It's also an interesting pilot for the advertising industry. With many digital content services making ad-free a key selling point of premium - and with some consumers now getting pretty much all of their news, music, TV and other video content via premium services of that kind - a segment of consumers has been created that is harder for advertisers to reach through traditional media channels.
That in turn increases the power of Google and Facebook within the advertising domain, as the companies with ad-funded products still likely being accessed by those consumers.
A mid-price premium product that still carries ads would mean consumers who go that route to access their music and other digital content would still be reachable by advertisers, ensuring brands have more options for connecting with consumers.
OfCom says no public interest test required for Radio 1 Relax, mainly because of a lack of public interest
The commercial radio sector has expressed concern about the BBC adding new thematic channels to its Sounds app - even when those channels simply re-aggregate existing content - reckoning that those additions are basically the publicly funded broadcaster going into competition with commercial players in a way that goes beyond its public service remit. And some reckon BBC Sounds needs to be more tightly regulated to ensure these additions comply with the Beeb's charter.
This all previously came up when the BBC launched its Radio 1 Dance channel on Sounds last year, with the Chair of the All-Party Parliamentary Group On Commercial Radio in the UK Parliament - Andy Carter - kicking up a fuss on behalf of the commercial radio sector. But OfCom ultimately said that Radio 1 Dance didn't pose a threat to commercial dance stations. However, it did say that BBC Sounds at large probably did need a bit more scrutiny.
Radio 1 Relax arguably competes with some chill out stations run by commercial broadcasters, although it also features some "wellbeing-centred editorial" as well as a playlist of chilled out tunes. However, again OfCom has concluded that the new service is unlikely to have too big an impact on those commercial services.
According to Radio Today, in a letter to the BBC and commercial radio trade group Radiocentre, OfCom says that since its launch in April usage of Radio 1 Relax has been lower than expected, despite decent numbers of people subscribing to the channel.
The letter explains: "The stream’s average weekly listening hours are currently much smaller than the average weekly listening hours for the three largest commercial 'chill' stations for which we have listening data - Magic Chilled, Smooth Chill and Virgin Chilled - making up only around 1-2% of their total combined weekly listening hours".
Therefore, the regulator adds, it agrees with the BBC that Radio 1 Relax "does not constitute a material change" to the broadcaster's overall output. "We consider that the impact on competitors' services is likely to be low, particularly given that the uptake of the Radio 1 Relax stream has been modest and that we do not consider it is likely to grow substantially in the future. We will not, therefore, require the BBC to conduct a public interest test".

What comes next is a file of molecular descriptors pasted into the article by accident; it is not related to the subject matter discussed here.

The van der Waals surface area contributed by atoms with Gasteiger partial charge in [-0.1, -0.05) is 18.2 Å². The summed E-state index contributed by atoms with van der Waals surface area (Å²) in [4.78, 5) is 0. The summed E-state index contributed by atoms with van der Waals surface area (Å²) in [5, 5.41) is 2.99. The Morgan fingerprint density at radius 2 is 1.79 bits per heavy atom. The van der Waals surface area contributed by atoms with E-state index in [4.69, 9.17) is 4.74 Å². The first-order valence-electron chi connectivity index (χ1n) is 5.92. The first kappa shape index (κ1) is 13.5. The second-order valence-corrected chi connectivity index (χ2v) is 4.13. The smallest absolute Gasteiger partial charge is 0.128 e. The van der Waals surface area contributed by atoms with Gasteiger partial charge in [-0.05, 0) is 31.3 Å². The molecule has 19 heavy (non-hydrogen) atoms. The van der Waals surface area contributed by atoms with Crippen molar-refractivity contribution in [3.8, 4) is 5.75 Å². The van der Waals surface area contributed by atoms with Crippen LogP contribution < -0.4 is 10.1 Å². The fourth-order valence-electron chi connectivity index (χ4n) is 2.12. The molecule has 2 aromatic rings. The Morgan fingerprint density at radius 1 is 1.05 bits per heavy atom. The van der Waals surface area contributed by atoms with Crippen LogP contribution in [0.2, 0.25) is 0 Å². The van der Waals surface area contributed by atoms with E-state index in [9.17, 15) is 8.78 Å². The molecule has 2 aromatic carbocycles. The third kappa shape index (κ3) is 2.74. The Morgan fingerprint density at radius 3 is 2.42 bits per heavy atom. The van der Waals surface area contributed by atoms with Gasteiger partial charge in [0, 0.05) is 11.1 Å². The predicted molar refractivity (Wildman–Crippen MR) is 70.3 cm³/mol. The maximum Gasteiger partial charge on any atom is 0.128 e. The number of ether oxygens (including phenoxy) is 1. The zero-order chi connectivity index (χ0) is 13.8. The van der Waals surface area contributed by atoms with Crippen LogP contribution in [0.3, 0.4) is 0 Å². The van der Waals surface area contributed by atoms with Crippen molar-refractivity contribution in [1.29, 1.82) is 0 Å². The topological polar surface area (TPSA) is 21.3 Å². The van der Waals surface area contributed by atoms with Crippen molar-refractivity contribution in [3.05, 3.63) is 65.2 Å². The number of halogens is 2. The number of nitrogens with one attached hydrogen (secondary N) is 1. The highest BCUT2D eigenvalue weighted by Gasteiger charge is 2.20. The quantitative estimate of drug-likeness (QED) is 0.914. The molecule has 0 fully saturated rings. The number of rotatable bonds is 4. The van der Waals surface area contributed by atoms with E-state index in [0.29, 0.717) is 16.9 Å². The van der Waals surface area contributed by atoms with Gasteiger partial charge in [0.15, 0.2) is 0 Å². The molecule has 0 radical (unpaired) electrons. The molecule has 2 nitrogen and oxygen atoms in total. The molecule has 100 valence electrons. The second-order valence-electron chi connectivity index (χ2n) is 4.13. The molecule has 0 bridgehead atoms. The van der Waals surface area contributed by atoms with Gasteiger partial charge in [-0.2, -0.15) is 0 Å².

So, good news everybody, no stressful public interest test is going to interfere with the BBC's efforts to relax us all. Which means you can all start tuning in to Radio 1 Relax. You know, providing you don't all start tuning in to Radio 1 Relax.
DaBaby was dropped from Lollapalooza after failing to deliver video apology
When the rapper's Lollapalooza set was pulled, it started a run of festival performance cancellations. However, with Lollapalooza's decision being announced just hours before the rapper was due to take to the stage, many wondered why organisers had not acted sooner, given that the controversy had been growing - exacerbated by further comments made by DaBaby - as the previous week progressed.
On stage at Rolling Miami last month, of course, DaBaby told his audience: "If you didn't show up today with HIV, AIDS, or any of them deadly sexually transmitted diseases that'll make you die in two to three weeks, then put your cellphone lighter up. Ladies, if your pussy smell like water, put your cellphone lighter up! Fellas, if you ain't sucking dick in the parking lot, put your cellphone lighter up!"
Various attempts to address the controversy in the following days, including a half apology, only made matters worse. However, behind the scenes, according to Billboard, reps for the rapper had contacted several festivals where DaBaby was due to perform promising that a proper apology was on the way.
The big plan, apparently, was that DaBaby would screen a video featuring a sincere apology as the opening of his Lollapalooza set. However, as his stage time drew closer, no such video emerged, leading organisers to cancel his show entirely. Other festivals have also announced they are removing the rapper from their line-ups - many following Lollapalooza's decision - including Austin City Limits, iHeartRadio Music Festival, the Governors Ball and Day N Vegas, all in the US, plus Parklife in the UK.
Following the Lollapalooza cancellation - and as the other festival cancellations started to mount up - DaBaby did issue a new and proper apology, of course, albeit one that complained that the reaction on social media hadn't given him to to learn why what he said was wrong.